Clinical implications of the American Joint Committee on Cancer (AJCC) 8th edition update in seminoma pT1 subclassification.

Seminoma accounts for 30-50% of testicular germ cell tumors (TGCT)-the most common solid malignancy in men aged 15-35 years. The American Joint Committee on Cancer (AJCC) 8th edition (2018) created the subclassifications pT1a (tumor size < 3 cm) and pT1b (≥ 3 cm), despite not being universally recognized. Rete testis invasion (RTI) and tumor size > 4 cm are considered features associated with a higher recurrence risk, but not formally used for staging. The authors propose further understanding the subclassification's potential impact in clinical practice, by summarizing current evidence and reviewing clinical cases in their institutions.

All consecutive cases of seminoma stage I, pT1 treated in two institutions between January 2005 and December 2016 were included. Clinical data were retrieved, and variables were analyzed using SPSS. Relevant literature on the topic was reviewed.

Seminoma pT1 was identified in 58 patients. By using newly AJCC criteria, 29 (50%) would have been staged as pT1a and 29 (50%) pT1b. Median age at diagnosis was similar (33 in pT1a vs 32 in pT1b). Median follow-up time 5.8 years. Almost half (45%) of pT1b patients had a tumor size < 4 cm. The majority of either pT1a or pT1b were treated with chemotherapy or radiotherapy, reflecting more intensive approaches in the past. Three retroperitoneal recurrences were recorded (two in pT1a, one in pT1b, all under surveillance protocol); no deaths occurred. RTI and extensive necrosis (EN) were associated with pT1b (P <  0.0001 and P = 0.023, respectively), known adverse biological features.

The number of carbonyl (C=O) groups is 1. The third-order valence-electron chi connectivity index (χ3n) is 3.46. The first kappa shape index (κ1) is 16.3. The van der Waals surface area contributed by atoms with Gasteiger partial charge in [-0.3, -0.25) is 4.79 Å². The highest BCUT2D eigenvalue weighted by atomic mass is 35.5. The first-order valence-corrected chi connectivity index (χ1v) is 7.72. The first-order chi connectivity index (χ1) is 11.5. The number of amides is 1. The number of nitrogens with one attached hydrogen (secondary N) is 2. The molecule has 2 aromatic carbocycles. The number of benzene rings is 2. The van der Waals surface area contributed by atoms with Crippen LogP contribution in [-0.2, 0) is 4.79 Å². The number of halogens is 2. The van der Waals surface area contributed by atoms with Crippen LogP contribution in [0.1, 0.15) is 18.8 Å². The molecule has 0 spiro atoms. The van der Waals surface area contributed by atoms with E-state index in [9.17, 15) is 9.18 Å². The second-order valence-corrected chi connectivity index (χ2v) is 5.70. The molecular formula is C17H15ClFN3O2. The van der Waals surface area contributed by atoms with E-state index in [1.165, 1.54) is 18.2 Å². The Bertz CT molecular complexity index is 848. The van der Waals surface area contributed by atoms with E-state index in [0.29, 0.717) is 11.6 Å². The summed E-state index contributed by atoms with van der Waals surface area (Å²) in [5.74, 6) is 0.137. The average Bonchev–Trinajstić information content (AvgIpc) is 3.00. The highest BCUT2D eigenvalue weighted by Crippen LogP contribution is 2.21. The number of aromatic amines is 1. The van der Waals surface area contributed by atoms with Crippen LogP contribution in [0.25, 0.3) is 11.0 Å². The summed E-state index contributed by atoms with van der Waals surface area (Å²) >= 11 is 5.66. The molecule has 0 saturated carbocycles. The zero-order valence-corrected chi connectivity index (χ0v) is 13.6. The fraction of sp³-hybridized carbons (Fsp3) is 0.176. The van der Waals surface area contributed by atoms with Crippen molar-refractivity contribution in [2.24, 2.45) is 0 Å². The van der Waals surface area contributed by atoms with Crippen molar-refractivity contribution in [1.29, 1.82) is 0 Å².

In our population, the exploratory analysis of the newly created AJCC criteria showed no significant difference in recurrence or death, although pT1b was associated with adverse biomarkers, such as RTI and EN, but its clinical relevance remains incompletely understood. Our results confirm an excellent prognosis, regardless of subcategorization, thus a larger population and a longer follow-up time are needed to understand prospectively the impact of the recently updated criteria. We would recommend using the latest AJCC staging system, although the individual risk of relapse, long-term toxicities and patient preferences should be taken into account when considering surveillance or active treatment adjuvant options.

BMC urology. 2020 Aug 20*** epublish ***

Mário Fontes-Sousa, João Lobo, Helena Magalhães, João Cassis, Mariana Malheiro, Sância Ramos, Rui Henrique, Ana Martins, Maria Joaquina Maurício

Serviço de Oncologia Médica, Centro Hospitalar Lisboa Ocidental, Estr. Forte do Alto Duque, 1449-005, Lisbon, Portugal. ., Serviço de Anatomia Patológica, Instituto Português de Oncologia do Porto, Porto and Grupo de Epigenética e Biologia do Cancro (GEBC), Centro de Investigação do Instituto Português de Oncologia do Porto (CI-IPOP) e Instituto de Ciências Biomédicas Abel Salazar, Universidade do Porto (ICBAS-UP), Porto, Portugal., Serviço de Oncologia Médica, Unidade Local de Saúde de Matosinhos (Hospital Pedro Hispano), Porto, Portugal., Serviço de Anatomia Patológica, Centro Hospitalar Lisboa Ocidental, Lisbon, Portugal., Serviço de Oncologia Médica, Centro Hospitalar Lisboa Ocidental, Estr. Forte do Alto Duque, 1449-005, Lisbon, Portugal., Serviço de Oncologia Médica, Instituto Português de Oncologia do Porto, Porto, Portugal.

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